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AGO 1954 No. 375 - December 31, 1954
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Don Eastvold | 1953-1956 | Attorney General of Washington

KOREAN WAR VETERANS' ELIGIBILITY FOR BONUS ‑- AVAILABILITY OF FUNDS REMAINING FROM BOND ISSUE AUTHORIZED TO PAY BONUS FOR WORLD WAR II VETERANS

(1) The unexpended proceeds from the sale of World War II veterans' bonus bonds may by appropriate legislation be applied to pay bonuses for veterans of the Korean War.

(2) The balance of the bonds previously authorized but not yet sold may be issued and the proceeds applied to a bonus for veterans of the Korean War.

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                                                               December 31, 1954

Honorable Neil J. Hoff
State Senator, 27th District
Rust Building
Tacoma, Washington                                                                                                              Cite as:  AGO 53-55 No. 375


Dear Sir:

            We have your request for an opinion in which you ask us to consider the following questions:

            (1) Could the unexpended proceeds from the sale of World War II veterans' bonus bonds be applied to pay bonuses to veterans of the Korean War, if such bonuses were authorized by statute?

            (2) Could the balance of the bonds previously authorized, but not yet sold, be issued and the proceeds applied to a bonus for veterans of the Korean War?

            In our opinion both questions may be answered in the affirmative.

                                                                     ANALYSIS

            Chapter 73.32 RCW, as derived from chapter 180, Laws of 1949, provides for  [[Orig. Op. Page 2]] payment of a bonus for veterans of this state who were in the regular military service between December 7, 1941 and September 2, 1945.  The act further provides for the issuance of limited obligation bonds by the state under the general supervision and control of the State Finance Committee, in the sum of eighty million dollars.  The money arising from the sale of such bonds is required by the act to be deposited in a special fund designated as the War Veterans' Compensation Fund.

            To finance this bond issue the legislature provided in the same act that all revenue derived from the excise tax on cigarettes be deposited in a special trust fund.  This fund is entitled "The War Veterans' Compensation Bond Retirement Fund" and is to be available solely for the payment of principal and interest on these particular bonds.  InGruen v. State Tax Commission, 35 Wn. (2d) 1, the Supreme Court held the bonus act to be constitutional.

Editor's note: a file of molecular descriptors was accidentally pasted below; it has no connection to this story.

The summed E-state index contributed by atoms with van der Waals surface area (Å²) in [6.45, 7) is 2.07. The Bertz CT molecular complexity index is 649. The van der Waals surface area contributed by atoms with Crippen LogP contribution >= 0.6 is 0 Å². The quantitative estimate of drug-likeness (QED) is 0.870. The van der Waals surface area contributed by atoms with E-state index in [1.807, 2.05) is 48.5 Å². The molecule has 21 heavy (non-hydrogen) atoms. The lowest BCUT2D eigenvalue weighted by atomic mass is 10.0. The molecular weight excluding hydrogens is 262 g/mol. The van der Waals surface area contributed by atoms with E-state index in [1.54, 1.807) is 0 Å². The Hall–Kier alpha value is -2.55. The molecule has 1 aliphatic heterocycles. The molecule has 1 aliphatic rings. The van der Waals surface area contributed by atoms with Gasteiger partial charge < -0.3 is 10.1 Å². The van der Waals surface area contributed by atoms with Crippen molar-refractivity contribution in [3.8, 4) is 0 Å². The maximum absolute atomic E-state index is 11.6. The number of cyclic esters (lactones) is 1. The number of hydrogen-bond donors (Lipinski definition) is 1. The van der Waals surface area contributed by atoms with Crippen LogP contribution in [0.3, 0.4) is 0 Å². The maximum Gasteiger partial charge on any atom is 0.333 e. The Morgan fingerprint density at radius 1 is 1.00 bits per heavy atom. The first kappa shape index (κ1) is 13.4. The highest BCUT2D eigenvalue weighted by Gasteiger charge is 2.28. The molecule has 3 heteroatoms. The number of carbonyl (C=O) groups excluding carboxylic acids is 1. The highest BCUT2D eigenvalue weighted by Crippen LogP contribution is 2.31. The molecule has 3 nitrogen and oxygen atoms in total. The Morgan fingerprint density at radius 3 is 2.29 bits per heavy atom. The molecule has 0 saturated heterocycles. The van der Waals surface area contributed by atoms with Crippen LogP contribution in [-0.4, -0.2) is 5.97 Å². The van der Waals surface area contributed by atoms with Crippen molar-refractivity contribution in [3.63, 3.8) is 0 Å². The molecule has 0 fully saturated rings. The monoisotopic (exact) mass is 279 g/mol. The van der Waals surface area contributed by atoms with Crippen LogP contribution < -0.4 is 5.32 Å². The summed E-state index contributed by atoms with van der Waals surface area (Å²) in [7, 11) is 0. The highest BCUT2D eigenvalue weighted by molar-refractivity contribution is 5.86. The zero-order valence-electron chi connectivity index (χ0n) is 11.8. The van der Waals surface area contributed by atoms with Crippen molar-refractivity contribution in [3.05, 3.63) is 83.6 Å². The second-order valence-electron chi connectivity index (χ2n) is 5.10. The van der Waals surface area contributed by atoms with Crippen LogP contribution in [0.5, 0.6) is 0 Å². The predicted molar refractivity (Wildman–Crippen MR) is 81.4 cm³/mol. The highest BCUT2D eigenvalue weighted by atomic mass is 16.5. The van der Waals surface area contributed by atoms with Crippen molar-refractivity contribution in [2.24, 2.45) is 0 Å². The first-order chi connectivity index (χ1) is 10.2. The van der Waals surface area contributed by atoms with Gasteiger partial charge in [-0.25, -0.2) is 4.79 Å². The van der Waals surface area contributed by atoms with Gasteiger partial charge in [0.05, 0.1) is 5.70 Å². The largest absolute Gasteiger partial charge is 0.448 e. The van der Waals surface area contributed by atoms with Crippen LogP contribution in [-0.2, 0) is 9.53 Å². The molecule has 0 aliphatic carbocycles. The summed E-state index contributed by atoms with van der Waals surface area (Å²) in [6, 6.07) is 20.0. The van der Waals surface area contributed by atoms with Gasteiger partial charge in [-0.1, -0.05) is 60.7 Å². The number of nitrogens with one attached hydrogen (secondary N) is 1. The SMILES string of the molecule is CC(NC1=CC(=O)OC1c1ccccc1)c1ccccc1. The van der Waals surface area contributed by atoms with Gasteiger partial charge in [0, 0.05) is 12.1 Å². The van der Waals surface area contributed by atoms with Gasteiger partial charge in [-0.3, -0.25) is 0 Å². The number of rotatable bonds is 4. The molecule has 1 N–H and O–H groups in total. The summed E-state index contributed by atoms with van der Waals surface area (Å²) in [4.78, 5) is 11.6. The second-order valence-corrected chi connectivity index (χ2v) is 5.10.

We are advised that seventy-five million dollars worth of the bonds have been issued.  There is a cash balance in the War Veterans' Compensation Fund of approximately eight million dollars.  If the balance of the authorized bonds were issued, the total in this fund would amount to approximately thirteen million dollars.

            One of the conditions of the bonds heretofore issued is that all of the state revenues derived from the excise tax on cigarettes are pledged for the retirement of the principal and interest on these bonds.  The only exception to this is a provision in the bonds that revenues paid into the bond retirement fund in excess of four million, five hundred thousand dollars in any one year shall be transferred to the General Fund.  None of the monies deposited in the bond retirement fund may be diverted to any other purpose than authorized by the statutes making the appropriation in 1949.  To attempt this by subsequent legislation would offend the prohibition contained in Article 1, § 23 of the state constitution relating to laws impairing the obligation of contracts.

            We find no constitutional obstacle to expanding, by appropriate legislation, the scope of eligibility for compensation from the War Veterans' Compensation Fund.  Indeed, on three occasions since 1949 the legislature has done just that.  In 1950 the class of dependents of deceased veterans who could qualify for  [[Orig. Op. Page 3]] compensation was enlarged; in 1951 a class of persons who had served in noncombat duty by reason of religious scruples was made eligible; and in 1953 the legislature provided machinery for payment to guardians of mentally incompetent veterans who had been unable to make application under the terms of the original act.

            It is our opinion that both the unexpended proceeds from the sale of World War II veterans' bonus bonds and the proceeds of the sale of bonds heretofore authorized but not yet issued may, by appropriate legislation, be made available for the purpose of providing a bonus to the veterans of the Korean War.

Very truly yours,

DON EASTVOLD
Attorney General


ANDY ENGEBRETSEN
Assistant Attorney General

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